Six new animal species discovered at hydrothermal vent

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Six new animal species discovered at hydrothermal vent

December 16, 2016 - 22:13
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A team of scientists discovered six new animal species at an hydrothermal vent in the southwest Indian Ocean during a November 2011 expedition, according to a paper published recently in the Scientific Reports journal.

The mineral chimney "Jabberwocky."

Located 2,000 kilometres southeast of Madagascar, at a place called Longqi (which means “Dragon's Breath” in Chinese), the area contained more than a dozen mineral spires known as vent chimneys. Many of these spires are more than two storeys high, and are rich in copper and gold. The hot fluids gushing out of the chimneys serve to nourish the deepsea animals, which congregate at the spires.

The Longqi vents are the first known in the region and the expedition was the first to explore them using a deep-diving remotely operated vehicle (ROV).

It was here that scientists from the University of Southampton discovered the new species, which comprised a species of hairy-chested 'Hoff' crab (closely related to 'Hoff' crabs at Antarctic vents); two species of snail, a species of limpet; a species of scaleworm; and a species of deep-sea worm. Apart from one species of snail, which has been given the scientific name Gigantopelta aegis, most have not yet been formally described.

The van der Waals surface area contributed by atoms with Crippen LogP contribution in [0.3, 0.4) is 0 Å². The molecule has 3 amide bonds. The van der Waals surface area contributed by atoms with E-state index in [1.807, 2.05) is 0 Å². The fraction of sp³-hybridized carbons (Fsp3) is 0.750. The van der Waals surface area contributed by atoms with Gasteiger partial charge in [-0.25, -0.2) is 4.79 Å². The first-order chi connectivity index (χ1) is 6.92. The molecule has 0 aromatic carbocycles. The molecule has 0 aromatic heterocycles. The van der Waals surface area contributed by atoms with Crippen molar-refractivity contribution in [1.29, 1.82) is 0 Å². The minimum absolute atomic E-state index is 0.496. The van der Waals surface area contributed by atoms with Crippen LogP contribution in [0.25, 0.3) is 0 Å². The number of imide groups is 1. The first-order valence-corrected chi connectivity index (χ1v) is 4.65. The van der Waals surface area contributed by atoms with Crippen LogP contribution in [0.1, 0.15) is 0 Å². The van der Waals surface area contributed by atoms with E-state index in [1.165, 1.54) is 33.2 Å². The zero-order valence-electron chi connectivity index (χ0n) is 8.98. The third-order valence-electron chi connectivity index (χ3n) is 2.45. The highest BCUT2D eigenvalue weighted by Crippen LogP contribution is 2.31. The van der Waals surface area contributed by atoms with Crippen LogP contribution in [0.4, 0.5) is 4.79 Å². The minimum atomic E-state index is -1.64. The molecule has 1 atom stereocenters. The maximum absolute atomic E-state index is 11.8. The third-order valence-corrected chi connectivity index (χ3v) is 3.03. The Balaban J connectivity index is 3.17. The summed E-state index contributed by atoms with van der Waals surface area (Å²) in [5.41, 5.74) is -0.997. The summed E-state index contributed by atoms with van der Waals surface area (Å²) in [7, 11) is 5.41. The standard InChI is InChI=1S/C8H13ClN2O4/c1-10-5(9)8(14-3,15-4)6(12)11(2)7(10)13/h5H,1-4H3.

“We can be certain that the new species we've found also live elsewhere in the southwest Indian Ocean, as they will have migrated here from other sites, but at the moment no one really knows where, or how well-connected their populations are with those at Longqi,” said Dr Jonathan Copley, Associate Professor in Marine Ecology.

The team, which includes colleagues at the Natural History Museum in London and Newcastle University, carried out genetic comparisons with other species and populations elsewhere to show that several species at Longqi are not yet recorded from anywhere else in the world's oceans.

“Our results highlight the need to explore other hydrothermal vents in the southwest Indian Ocean and investigate the connectivity of their populations, before any impacts from mineral exploration activities and future deep-sea mining can be assessed." said Dr Copley. The area where the animals were found had been slated for mining in the future.

The scientists also found other species at Longqi that are found at other vents located in other oceans: Another new species of scaleworm lives at vents on the East Scotia Ridge in the Antarctic 6,000 km away, while a species of ragworm lives at vents in the eastern Pacific more than 10,000 km away.

"Finding these two species at Longqi shows that some vent animals may be more widely distributed across the oceans than we realised," added Dr Copley.

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